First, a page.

In a more general setting, with the emergence of new geometric inference tools based on the study of distance functions and algebraic topology tools such as persistent homology, computational topology has recently seen an important development offering a new set of methods to infer relevant topological and geometric features of data sampled in general metric spaces. The use of these tools remains widely heuristic and until recently there were only a few preliminary results establishing connections between geometric inference, persistent homology and statistics. However, this direction has attracted a lot of attention over the last three years. In particular, stability properties and new representations of persistent homology information have led to very promising results that open many perspectives and research directions that need to be explored.
We work on the development of the mathematical foundations of Statistical Topological and Geometric Data Analysis. Our ultimate goal is to provide a well-founded and effective statistical toolbox for the understanding of topology and geometry of data.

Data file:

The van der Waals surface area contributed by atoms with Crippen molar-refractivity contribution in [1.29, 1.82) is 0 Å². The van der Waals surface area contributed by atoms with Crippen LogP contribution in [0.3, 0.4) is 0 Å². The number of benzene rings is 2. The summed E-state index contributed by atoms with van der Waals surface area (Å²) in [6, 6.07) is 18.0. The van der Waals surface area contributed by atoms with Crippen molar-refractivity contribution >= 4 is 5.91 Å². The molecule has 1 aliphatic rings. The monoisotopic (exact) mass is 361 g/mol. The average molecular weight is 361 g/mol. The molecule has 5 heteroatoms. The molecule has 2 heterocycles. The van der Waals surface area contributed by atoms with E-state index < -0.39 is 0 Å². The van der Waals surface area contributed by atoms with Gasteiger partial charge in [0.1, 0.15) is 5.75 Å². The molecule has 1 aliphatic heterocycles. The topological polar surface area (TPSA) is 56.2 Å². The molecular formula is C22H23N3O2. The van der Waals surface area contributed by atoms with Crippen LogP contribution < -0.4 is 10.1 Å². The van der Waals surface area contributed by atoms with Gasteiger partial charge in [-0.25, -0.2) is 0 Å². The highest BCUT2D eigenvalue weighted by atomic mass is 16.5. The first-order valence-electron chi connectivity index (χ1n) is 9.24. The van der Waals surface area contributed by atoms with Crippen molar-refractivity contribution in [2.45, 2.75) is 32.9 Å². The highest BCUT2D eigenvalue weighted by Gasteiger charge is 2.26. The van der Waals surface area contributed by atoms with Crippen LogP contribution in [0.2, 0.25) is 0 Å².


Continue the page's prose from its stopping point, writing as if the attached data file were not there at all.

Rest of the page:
Topological approaches for multimodal data processing
Due to their geometric nature, multimodal data (images, video, 3D shapes, etc.) are of particular interest for the techniques we develop. Our goal is to establish a rigorous framework in which data having different representations can all be processed, mapped and exploited jointly. This requires adapting our tools and sometimes developing entirely new or specialized approaches.
The choice of multimedia data is motivated primarily by the fact that the amount of such data is steadily growing (with e.g. video streaming accounting for nearly two thirds of peak North-American Internet traffic, and almost half a billion images being posted on social networks each day), while at the same time it poses signicant challenges in designing informative notions of (dis)-similarity as standard metrics (e.g. Euclidean distances between points) are not relevant.
We are working on datastructures to represent complexes that encode the data, with tools to extract those complexes from data. We are also working on algorithms to sample, mesh and reconstruct manifolds, and others to compute persistent homology, clusters and signatures.
Software is made available mostly through the libraries CGAL, for low dimensions and where arithmetic robustness is key, and GUDHI, for more combinatorial and topological developments (see section Software).